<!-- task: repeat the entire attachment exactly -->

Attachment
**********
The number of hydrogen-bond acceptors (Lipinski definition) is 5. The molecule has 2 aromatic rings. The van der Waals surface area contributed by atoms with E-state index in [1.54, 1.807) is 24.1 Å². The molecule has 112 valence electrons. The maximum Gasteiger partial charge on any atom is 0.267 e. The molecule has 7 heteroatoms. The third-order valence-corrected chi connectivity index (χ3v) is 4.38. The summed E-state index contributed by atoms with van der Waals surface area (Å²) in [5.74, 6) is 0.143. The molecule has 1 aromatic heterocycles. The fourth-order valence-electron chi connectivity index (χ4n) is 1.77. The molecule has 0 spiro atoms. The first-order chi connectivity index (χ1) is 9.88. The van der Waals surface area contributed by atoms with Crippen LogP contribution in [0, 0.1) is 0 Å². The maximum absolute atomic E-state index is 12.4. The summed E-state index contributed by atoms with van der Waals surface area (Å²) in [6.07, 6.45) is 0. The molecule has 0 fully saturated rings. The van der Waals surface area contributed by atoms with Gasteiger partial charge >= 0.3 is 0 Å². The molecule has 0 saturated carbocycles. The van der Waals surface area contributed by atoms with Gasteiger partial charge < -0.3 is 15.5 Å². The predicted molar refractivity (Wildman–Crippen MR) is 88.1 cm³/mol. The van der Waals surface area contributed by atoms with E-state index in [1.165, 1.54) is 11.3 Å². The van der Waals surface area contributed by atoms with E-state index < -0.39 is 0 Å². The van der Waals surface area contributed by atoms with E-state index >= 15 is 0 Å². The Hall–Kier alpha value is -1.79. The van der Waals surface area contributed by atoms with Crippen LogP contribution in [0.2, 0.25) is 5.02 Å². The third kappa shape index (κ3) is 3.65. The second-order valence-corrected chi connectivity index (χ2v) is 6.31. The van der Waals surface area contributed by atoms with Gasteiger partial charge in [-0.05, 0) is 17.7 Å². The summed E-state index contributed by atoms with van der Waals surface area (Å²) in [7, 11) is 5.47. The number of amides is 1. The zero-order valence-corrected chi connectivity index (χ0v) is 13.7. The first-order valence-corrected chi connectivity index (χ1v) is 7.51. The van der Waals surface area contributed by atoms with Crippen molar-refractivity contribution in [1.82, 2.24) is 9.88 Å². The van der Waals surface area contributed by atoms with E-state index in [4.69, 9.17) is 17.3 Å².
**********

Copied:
The number of hydrogen-bond acceptors (Lipinski definition) is 5. The molecule has 2 aromatic rings. The van der Waals surface area contributed by atoms with E-state index in [1.54, 1.807) is 24.1 Å². The molecule has 112 valence electrons. The maximum Gasteiger partial charge on any atom is 0.267 e. The molecule has 7 heteroatoms. The third-order valence-corrected chi connectivity index (χ3v) is 4.38. The summed E-state index contributed by atoms with van der Waals surface area (Å²) in [5.74, 6) is 0.143. The molecule has 1 aromatic heterocycles. The fourth-order valence-electron chi connectivity index (χ4n) is 1.77. The molecule has 0 spiro atoms. The first-order chi connectivity index (χ1) is 9.88. The van der Waals surface area contributed by atoms with Crippen LogP contribution in [0, 0.1) is 0 Å². The maximum absolute atomic E-state index is 12.4. The summed E-state index contributed by atoms with van der Waals surface area (Å²) in [6.07, 6.45) is 0. The molecule has 0 fully saturated rings. The van der Waals surface area contributed by atoms with Gasteiger partial charge >= 0.3 is 0 Å². The molecule has 0 saturated carbocycles. The van der Waals surface area contributed by atoms with Gasteiger partial charge < -0.3 is 15.5 Å². The predicted molar refractivity (Wildman–Crippen MR) is 88.1 cm³/mol. The van der Waals surface area contributed by atoms with E-state index in [1.165, 1.54) is 11.3 Å². The van der Waals surface area contributed by atoms with E-state index < -0.39 is 0 Å². The van der Waals surface area contributed by atoms with E-state index >= 15 is 0 Å². The Hall–Kier alpha value is -1.79. The van der Waals surface area contributed by atoms with Crippen LogP contribution in [0.2, 0.25) is 5.02 Å². The third kappa shape index (κ3) is 3.65. The second-order valence-corrected chi connectivity index (χ2v) is 6.31. The van der Waals surface area contributed by atoms with Gasteiger partial charge in [-0.05, 0) is 17.7 Å². The summed E-state index contributed by atoms with van der Waals surface area (Å²) in [7, 11) is 5.47. The number of amides is 1. The zero-order valence-corrected chi connectivity index (χ0v) is 13.7. The first-order valence-corrected chi connectivity index (χ1v) is 7.51. The van der Waals surface area contributed by atoms with Crippen molar-refractivity contribution in [1.82, 2.24) is 9.88 Å². The van der Waals surface area contributed by atoms with E-state index in [4.69, 9.17) is 17.3 Å².